Is PhotoShop still relevant in the age of AI?

I tried out Cornell’s Microsoft Copilot Enterprise, which Cornell describes as “a way to experiment with generative AI,” and was, unsurprisingly, underwhelmed. In particular, the image-generating tool was inane and pretty much useless, and the Microsoft-provided explanatory material was simply embarrassing — it promoted such a dumbing down of critique and explanation that even Edward Tufte’s classic critique of Microsoft’s PowerPoint would need some sort of afterword.

It is in this context that I wonder about the continued relevance of Adobe’s PhotoShop, which — in the age of AI — seems to take on the character of an old-school graphic device, with a direct connection to the user’s intentions and control. So, if PhotoShop is dead, I say, “long live PhotoShop”!

Having just returned from a short trip to Spain, I began editing (with PhotoShop) some iPhone images that I took in several Madrid museums — in particular, the Thyssen-Bornemisza and the Real Academia de Bellas Artes de San Fernando:

Plaster cast of statue of Laocoön and His Sons, edited with PhotoShop to include iPhone (as if one of the figures, in anguish, is taking a selfie.

Plaster cast of Laocoön and His Sons in the Real Academia de Bellas Artes de San Fernando, Madrid: iPhone photo taken and edited with PhotoShop (adding the iPhone used by one of the sons to take a selfie) by Jonathan Ochshorn.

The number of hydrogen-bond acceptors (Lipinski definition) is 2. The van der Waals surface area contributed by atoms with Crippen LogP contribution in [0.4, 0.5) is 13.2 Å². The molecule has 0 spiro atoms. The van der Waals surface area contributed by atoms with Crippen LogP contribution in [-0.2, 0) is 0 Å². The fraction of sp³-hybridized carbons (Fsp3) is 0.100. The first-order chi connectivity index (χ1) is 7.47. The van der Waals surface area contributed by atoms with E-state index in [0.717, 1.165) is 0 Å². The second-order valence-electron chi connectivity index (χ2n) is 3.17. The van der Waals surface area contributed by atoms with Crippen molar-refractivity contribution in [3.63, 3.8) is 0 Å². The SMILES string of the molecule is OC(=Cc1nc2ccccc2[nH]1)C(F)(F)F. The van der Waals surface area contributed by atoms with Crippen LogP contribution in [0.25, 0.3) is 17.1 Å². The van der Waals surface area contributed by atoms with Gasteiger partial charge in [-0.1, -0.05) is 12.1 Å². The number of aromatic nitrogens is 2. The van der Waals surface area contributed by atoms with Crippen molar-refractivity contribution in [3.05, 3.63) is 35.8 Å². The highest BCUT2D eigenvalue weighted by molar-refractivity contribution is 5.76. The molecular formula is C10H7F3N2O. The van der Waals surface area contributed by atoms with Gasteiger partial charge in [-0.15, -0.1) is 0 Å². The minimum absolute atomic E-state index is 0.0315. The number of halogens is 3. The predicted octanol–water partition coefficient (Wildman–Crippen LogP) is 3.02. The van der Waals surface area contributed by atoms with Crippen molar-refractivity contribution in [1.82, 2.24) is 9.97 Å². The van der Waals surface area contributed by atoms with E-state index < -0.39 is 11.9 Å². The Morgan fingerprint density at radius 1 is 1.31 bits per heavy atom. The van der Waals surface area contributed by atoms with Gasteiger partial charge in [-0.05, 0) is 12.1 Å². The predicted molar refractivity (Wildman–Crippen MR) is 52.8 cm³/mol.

Jacob Lucasz. Ochtervelt's Oyster Eaters; with the 17th-century lute replaced with a Gibson les Paul Standard electric guitar.

Jacob Lucasz. Ochtervelt, Oyster Eaters; ca. 1665 at the Thyssen-Bornemisza Museum, Madrid: the 17th-century lute has been replaced, using PhotoShop, with a Gibson Les Paul Standard electric guitar by Jonathan Ochshorn.

Selfie taken in front of Picasso's 1923 Harlequin with a Mirror, with the "harlequin" taking a selfie at the same time, courtesy of PhotoShop.

Double selfie by Jonathan Ochshorn: a selfie taken in front of Picasso’s 1923 Harlequin with a Mirror, at the Thyssen-Bornemisza Museum in Madrid, with the “harlequin” taking a selfie at the same time, courtesy of PhotoShop.

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